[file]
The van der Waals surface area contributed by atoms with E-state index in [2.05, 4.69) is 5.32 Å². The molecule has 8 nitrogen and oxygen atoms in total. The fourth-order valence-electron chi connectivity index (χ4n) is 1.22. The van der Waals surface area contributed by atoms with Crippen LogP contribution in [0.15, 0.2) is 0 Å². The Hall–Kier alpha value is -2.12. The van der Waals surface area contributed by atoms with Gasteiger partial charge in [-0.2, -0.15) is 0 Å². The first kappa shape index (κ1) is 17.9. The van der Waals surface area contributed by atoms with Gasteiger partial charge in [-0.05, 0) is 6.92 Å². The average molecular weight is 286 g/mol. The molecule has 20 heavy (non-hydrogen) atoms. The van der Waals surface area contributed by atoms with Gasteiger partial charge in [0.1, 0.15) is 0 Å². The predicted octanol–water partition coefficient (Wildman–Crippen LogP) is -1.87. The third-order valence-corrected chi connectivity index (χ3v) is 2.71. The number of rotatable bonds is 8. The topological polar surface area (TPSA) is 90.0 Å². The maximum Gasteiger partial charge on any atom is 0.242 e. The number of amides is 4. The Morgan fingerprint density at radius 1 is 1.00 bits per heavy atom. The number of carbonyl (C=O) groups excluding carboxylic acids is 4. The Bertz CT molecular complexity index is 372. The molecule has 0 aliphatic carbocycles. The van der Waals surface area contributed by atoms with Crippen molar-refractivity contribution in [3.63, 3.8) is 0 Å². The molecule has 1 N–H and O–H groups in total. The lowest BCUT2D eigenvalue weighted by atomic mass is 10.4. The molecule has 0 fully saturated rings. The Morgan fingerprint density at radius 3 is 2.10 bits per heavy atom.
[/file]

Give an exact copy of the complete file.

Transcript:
The van der Waals surface area contributed by atoms with E-state index in [2.05, 4.69) is 5.32 Å². The molecule has 8 nitrogen and oxygen atoms in total. The fourth-order valence-electron chi connectivity index (χ4n) is 1.22. The van der Waals surface area contributed by atoms with Crippen LogP contribution in [0.15, 0.2) is 0 Å². The Hall–Kier alpha value is -2.12. The van der Waals surface area contributed by atoms with Gasteiger partial charge in [-0.2, -0.15) is 0 Å². The first kappa shape index (κ1) is 17.9. The van der Waals surface area contributed by atoms with Gasteiger partial charge in [-0.05, 0) is 6.92 Å². The average molecular weight is 286 g/mol. The molecule has 20 heavy (non-hydrogen) atoms. The van der Waals surface area contributed by atoms with Gasteiger partial charge in [0.1, 0.15) is 0 Å². The predicted octanol–water partition coefficient (Wildman–Crippen LogP) is -1.87. The third-order valence-corrected chi connectivity index (χ3v) is 2.71. The number of rotatable bonds is 8. The topological polar surface area (TPSA) is 90.0 Å². The maximum Gasteiger partial charge on any atom is 0.242 e. The number of amides is 4. The Morgan fingerprint density at radius 1 is 1.00 bits per heavy atom. The number of carbonyl (C=O) groups excluding carboxylic acids is 4. The Bertz CT molecular complexity index is 372. The molecule has 0 aliphatic carbocycles. The van der Waals surface area contributed by atoms with Crippen molar-refractivity contribution in [3.63, 3.8) is 0 Å². The molecule has 1 N–H and O–H groups in total. The lowest BCUT2D eigenvalue weighted by atomic mass is 10.4. The molecule has 0 fully saturated rings. The Morgan fingerprint density at radius 3 is 2.10 bits per heavy atom.